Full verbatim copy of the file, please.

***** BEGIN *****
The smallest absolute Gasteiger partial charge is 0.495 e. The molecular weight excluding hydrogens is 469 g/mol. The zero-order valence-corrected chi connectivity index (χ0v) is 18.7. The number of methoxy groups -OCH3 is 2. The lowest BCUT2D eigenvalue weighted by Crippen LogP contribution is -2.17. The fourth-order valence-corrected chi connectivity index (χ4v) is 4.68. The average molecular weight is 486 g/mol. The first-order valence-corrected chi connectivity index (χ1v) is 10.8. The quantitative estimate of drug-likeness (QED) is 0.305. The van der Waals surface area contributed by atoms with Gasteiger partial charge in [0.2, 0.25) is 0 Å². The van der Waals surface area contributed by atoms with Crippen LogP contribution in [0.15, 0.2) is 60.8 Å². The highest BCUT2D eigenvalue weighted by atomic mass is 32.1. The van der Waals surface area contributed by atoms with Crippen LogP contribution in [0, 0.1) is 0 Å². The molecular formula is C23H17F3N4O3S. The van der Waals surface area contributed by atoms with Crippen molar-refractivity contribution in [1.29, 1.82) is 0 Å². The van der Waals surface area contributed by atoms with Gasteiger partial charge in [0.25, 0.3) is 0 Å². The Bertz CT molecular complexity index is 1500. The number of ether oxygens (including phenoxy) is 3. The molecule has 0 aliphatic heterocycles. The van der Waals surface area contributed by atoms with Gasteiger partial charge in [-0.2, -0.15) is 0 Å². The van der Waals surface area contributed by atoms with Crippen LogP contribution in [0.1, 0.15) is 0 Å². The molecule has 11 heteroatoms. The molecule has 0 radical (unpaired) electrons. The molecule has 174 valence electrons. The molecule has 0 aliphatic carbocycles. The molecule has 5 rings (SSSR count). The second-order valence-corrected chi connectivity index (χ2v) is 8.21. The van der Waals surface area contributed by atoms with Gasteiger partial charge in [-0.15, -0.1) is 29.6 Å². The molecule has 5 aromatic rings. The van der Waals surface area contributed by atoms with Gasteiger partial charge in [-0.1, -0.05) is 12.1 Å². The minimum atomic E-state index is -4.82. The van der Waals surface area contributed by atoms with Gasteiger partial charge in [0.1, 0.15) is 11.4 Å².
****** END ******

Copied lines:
The smallest absolute Gasteiger partial charge is 0.495 e. The molecular weight excluding hydrogens is 469 g/mol. The zero-order valence-corrected chi connectivity index (χ0v) is 18.7. The number of methoxy groups -OCH3 is 2. The lowest BCUT2D eigenvalue weighted by Crippen LogP contribution is -2.17. The fourth-order valence-corrected chi connectivity index (χ4v) is 4.68. The average molecular weight is 486 g/mol. The first-order valence-corrected chi connectivity index (χ1v) is 10.8. The quantitative estimate of drug-likeness (QED) is 0.305. The van der Waals surface area contributed by atoms with Gasteiger partial charge in [0.2, 0.25) is 0 Å². The van der Waals surface area contributed by atoms with Crippen LogP contribution in [0.15, 0.2) is 60.8 Å². The highest BCUT2D eigenvalue weighted by atomic mass is 32.1. The van der Waals surface area contributed by atoms with Crippen LogP contribution in [0, 0.1) is 0 Å². The molecular formula is C23H17F3N4O3S. The van der Waals surface area contributed by atoms with Crippen molar-refractivity contribution in [1.29, 1.82) is 0 Å². The van der Waals surface area contributed by atoms with Gasteiger partial charge in [0.25, 0.3) is 0 Å². The Bertz CT molecular complexity index is 1500. The number of ether oxygens (including phenoxy) is 3. The molecule has 0 aliphatic heterocycles. The van der Waals surface area contributed by atoms with Gasteiger partial charge in [-0.2, -0.15) is 0 Å². The van der Waals surface area contributed by atoms with Crippen LogP contribution in [0.1, 0.15) is 0 Å². The molecule has 11 heteroatoms. The molecule has 0 radical (unpaired) electrons. The molecule has 174 valence electrons. The molecule has 0 aliphatic carbocycles. The molecule has 5 rings (SSSR count). The second-order valence-corrected chi connectivity index (χ2v) is 8.21. The van der Waals surface area contributed by atoms with Gasteiger partial charge in [-0.15, -0.1) is 29.6 Å². The molecule has 5 aromatic rings. The van der Waals surface area contributed by atoms with Gasteiger partial charge in [-0.1, -0.05) is 12.1 Å². The minimum atomic E-state index is -4.82. The van der Waals surface area contributed by atoms with Gasteiger partial charge in [0.1, 0.15) is 11.4 Å².